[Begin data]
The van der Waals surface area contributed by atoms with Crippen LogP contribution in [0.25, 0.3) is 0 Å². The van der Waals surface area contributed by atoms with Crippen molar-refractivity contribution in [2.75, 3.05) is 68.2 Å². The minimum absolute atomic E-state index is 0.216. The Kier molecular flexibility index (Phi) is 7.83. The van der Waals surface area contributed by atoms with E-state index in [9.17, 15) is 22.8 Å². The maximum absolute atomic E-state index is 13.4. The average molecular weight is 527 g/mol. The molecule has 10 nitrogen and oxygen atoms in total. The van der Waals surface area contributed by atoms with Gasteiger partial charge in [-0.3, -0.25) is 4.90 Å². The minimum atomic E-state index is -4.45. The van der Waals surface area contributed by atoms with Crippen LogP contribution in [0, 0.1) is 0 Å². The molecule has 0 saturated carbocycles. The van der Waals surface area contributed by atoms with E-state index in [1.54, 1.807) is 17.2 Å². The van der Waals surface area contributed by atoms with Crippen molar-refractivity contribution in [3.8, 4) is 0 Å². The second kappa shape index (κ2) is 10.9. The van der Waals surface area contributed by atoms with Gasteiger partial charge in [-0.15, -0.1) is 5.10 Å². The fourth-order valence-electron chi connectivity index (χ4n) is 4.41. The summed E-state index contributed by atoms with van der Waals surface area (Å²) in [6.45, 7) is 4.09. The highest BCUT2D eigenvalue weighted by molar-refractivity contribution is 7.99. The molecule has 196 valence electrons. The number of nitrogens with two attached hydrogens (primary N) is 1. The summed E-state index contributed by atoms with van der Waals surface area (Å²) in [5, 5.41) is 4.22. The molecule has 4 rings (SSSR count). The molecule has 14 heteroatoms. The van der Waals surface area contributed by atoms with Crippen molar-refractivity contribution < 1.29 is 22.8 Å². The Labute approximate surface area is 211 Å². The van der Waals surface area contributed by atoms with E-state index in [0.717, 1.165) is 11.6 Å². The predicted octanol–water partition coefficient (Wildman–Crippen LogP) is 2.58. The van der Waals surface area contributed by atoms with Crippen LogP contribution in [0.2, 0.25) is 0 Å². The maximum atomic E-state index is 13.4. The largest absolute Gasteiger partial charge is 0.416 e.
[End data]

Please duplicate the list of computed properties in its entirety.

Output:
The van der Waals surface area contributed by atoms with Crippen LogP contribution in [0.25, 0.3) is 0 Å². The van der Waals surface area contributed by atoms with Crippen molar-refractivity contribution in [2.75, 3.05) is 68.2 Å². The minimum absolute atomic E-state index is 0.216. The Kier molecular flexibility index (Phi) is 7.83. The van der Waals surface area contributed by atoms with E-state index in [9.17, 15) is 22.8 Å². The maximum absolute atomic E-state index is 13.4. The average molecular weight is 527 g/mol. The molecule has 10 nitrogen and oxygen atoms in total. The van der Waals surface area contributed by atoms with Gasteiger partial charge in [-0.3, -0.25) is 4.90 Å². The minimum atomic E-state index is -4.45. The van der Waals surface area contributed by atoms with Crippen LogP contribution in [0, 0.1) is 0 Å². The molecule has 0 saturated carbocycles. The van der Waals surface area contributed by atoms with E-state index in [1.54, 1.807) is 17.2 Å². The van der Waals surface area contributed by atoms with Crippen molar-refractivity contribution in [3.8, 4) is 0 Å². The second kappa shape index (κ2) is 10.9. The van der Waals surface area contributed by atoms with Gasteiger partial charge in [-0.15, -0.1) is 5.10 Å². The fourth-order valence-electron chi connectivity index (χ4n) is 4.41. The summed E-state index contributed by atoms with van der Waals surface area (Å²) in [6.45, 7) is 4.09. The highest BCUT2D eigenvalue weighted by molar-refractivity contribution is 7.99. The molecule has 196 valence electrons. The number of nitrogens with two attached hydrogens (primary N) is 1. The summed E-state index contributed by atoms with van der Waals surface area (Å²) in [5, 5.41) is 4.22. The molecule has 4 rings (SSSR count). The molecule has 14 heteroatoms. The van der Waals surface area contributed by atoms with Crippen molar-refractivity contribution < 1.29 is 22.8 Å². The Labute approximate surface area is 211 Å². The van der Waals surface area contributed by atoms with E-state index in [0.717, 1.165) is 11.6 Å². The predicted octanol–water partition coefficient (Wildman–Crippen LogP) is 2.58. The van der Waals surface area contributed by atoms with Crippen LogP contribution in [0.2, 0.25) is 0 Å². The maximum atomic E-state index is 13.4. The largest absolute Gasteiger partial charge is 0.416 e.